More about the towns in Walker
the county seat of Walker County was named in honor of Sergeant
William Jasper, a Revolutionary War Soldier. The town was
settled in 1815, but was not incorporated until 1888. The first
significant growth of the area was realized in 1886, when the
Kansas City-Memphis and Birmingham and the Sheffield and
Birmingham railroads were completed through Jasper. The
population grew from 200 people in 1886 to more than 3,000 in
1890. In a special edition of an 1891 The Mountain Eagle, it was
stated that there were 400 coke ovens in operation, six coal
mines, one foundry and machine shop, two saw mills, one brick
work, two sand stone quarries, four hotels and two banks. The
population of Jasper is estimated to be 14, 026.
Other Walker County towns flourished because of coal, timber
industries and the location of railroads just before the turn of
the 20th century. The population of Walker County is estimated
to be 69,849 persons.
Carbon Hill, settled in 1886
because of coal mining and the railroad, is joined today by
manufacturing and agriculture industries. The population today
Cordova, originally called Dent, began when people settled along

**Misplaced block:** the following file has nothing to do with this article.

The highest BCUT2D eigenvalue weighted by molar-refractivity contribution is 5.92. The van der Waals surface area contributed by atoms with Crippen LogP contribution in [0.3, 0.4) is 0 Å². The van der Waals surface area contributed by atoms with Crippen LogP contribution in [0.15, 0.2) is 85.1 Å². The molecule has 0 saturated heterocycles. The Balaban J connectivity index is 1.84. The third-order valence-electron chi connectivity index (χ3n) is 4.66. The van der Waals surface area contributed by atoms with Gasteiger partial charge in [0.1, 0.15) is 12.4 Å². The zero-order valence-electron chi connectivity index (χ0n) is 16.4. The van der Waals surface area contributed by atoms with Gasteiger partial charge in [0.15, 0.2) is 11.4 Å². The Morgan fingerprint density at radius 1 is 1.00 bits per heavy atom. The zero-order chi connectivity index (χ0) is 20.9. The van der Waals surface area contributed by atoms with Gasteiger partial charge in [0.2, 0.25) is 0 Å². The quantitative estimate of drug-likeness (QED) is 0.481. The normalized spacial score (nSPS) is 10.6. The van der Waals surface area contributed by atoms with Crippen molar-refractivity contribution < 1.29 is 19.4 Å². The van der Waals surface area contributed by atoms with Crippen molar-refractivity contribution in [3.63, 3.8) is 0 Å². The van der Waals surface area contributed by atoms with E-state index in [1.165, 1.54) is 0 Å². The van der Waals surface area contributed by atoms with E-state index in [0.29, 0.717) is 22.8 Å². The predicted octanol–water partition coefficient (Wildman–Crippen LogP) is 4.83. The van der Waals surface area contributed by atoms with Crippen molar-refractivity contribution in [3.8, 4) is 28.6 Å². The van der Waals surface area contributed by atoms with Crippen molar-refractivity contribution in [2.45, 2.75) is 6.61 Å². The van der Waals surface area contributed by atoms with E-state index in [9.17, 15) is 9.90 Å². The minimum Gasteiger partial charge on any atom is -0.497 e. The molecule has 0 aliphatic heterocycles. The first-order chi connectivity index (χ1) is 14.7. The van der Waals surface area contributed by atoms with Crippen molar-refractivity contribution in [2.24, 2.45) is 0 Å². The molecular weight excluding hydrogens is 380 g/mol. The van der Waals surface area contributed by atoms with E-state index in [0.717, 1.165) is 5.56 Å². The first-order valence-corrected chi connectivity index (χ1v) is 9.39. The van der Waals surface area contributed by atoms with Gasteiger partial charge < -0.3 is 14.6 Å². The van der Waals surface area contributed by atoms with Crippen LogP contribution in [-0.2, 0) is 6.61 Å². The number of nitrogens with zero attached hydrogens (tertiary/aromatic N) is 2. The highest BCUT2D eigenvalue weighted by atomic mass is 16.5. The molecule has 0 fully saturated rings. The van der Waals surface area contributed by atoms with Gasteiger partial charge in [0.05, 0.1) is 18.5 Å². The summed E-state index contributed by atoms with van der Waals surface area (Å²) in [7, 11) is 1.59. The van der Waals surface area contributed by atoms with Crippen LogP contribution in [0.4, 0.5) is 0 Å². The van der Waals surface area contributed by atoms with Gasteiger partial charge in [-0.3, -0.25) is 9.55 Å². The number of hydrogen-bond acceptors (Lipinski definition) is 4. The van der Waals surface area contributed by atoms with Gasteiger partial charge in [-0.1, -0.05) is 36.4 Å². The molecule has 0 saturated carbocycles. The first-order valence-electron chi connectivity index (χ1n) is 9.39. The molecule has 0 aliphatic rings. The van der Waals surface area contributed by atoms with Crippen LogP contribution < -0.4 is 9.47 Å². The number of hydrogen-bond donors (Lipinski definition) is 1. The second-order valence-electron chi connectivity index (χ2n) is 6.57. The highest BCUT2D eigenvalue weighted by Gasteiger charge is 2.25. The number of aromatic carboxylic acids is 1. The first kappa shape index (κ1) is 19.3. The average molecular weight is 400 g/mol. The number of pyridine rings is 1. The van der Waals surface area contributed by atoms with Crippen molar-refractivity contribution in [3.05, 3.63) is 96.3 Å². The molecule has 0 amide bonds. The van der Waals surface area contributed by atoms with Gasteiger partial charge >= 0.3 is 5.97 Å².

the Warrior River around 1882. In 1890, a large cotton mill was
built, providing employment for nearly 500 people. The
population in 1990 census was 2,623.
Dora, originally called Horse Creek,
located in a valley through which the Kansas City-Memphis
and Birmingham Railroad was built in 1886, was a whistle
stop-watering point called Sharon. Today, the city is primarily
engaged in commerce along U.S. Highway 78. The population in the
1990 census was 2,214.
Eldridge, was originally called
Camp Springs, an Indian camp site. With the completion of the
Bylff Road it became a stage coach stop. The town incorporated
in 1970 and today has a population of 225.
Kansas, located in the extreme
western portion of the county, was a stop on the Burlington
Northern Railroad. Today it has a population of 320
Nauvoo, located in northwestern
Walker County, was earlier known as Ingle Mills until Tom
Carroll named it after Nauvoo, Illinois. The town was
established in 1888 because of the Northern Alabama Railway
construction. Population in 1990 was 240.
Oakman, one of the oldest towns in the county was called Day's
Gap and Marietta prior to 1895 when it was incorporated.
Population in 1990 was 846.
Parrish, originated as Hewitt, was
a post office served by the Pony Express and became the junction
of the Sheffield, Birmingham and Tennessee and the Georgia
Pacific Railroads. The population of Parrish is 1,433.
Sipsey, located on the banks of the
Warrior River, is the site of Warrior Town, an original Indian
settlement. The population in 1990 was 568.
Sumiton, was incorporated in 1952 and named because of its
location at one of the highest elevations in the county. Earlier
names included Commercial and Democrat. The 1990 population was